Under pressure from its dominant board members, the IMF had little choice but to accept Germany’s preferred formula on Greek debt.)
A análise do outro grande jornal económico europeu, o Financial Times, ajuda, em Messy Greek debt deal leaves key questions unanswered, a perceber o que foram as cedências alemãs, que também as houve: “For Germany too, the deal amounted to a trade-off. Wolfgang Schäuble, German finance minister, met his two main red lines: no haircuts and no Bundestag votes before the German federal elections in 2018. But to secure the IMF’s political participation, he made a concession: an implicit commitment to meeting a DSA that will be hard to retreat from. And language was softened on the requirement for Greece to meet a 3.5 per cent budget surplus target for at least the next 10 years; this would now be reviewed in 2018.”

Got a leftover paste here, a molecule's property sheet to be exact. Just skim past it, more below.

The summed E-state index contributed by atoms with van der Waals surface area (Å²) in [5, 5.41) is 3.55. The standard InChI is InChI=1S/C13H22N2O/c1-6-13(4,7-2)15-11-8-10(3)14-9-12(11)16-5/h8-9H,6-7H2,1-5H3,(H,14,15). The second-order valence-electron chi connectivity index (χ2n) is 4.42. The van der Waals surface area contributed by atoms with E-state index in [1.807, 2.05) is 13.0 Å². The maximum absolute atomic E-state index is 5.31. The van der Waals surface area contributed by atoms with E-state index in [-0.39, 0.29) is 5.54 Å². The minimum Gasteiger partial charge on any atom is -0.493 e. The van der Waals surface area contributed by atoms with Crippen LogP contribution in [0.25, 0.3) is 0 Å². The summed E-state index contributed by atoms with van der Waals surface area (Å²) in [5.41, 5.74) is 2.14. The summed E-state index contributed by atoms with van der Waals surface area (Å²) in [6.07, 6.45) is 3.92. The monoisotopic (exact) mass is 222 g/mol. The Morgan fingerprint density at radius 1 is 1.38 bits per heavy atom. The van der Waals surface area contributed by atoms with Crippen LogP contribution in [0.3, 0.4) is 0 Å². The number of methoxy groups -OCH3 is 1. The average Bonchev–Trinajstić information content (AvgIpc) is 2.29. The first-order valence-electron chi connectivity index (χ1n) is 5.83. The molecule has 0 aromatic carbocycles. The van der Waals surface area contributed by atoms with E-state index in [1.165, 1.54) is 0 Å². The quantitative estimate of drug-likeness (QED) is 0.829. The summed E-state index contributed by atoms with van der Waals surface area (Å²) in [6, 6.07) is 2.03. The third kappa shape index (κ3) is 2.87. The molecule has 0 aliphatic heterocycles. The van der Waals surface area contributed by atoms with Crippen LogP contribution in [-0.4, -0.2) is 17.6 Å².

De resto este jornal acrescenta um delicioso pormenor sobre a forma como as negociações decorreram, já que boa parte do tempo foi consumido em encontros bilaterais fora da sala do Eurogrupo entre Dijsselbloem, Schäuble e Poul Thomsen: “For the others present, the tedium gradually turned to farce as they passed the midnight hour. The strut of “Zorba’s dance” rang out across the room from one mischievous official’s iPad, only to be clapped on by colleagues. The deal came soon after, but most negotiators knew they would be back for another debt dance soon enough.”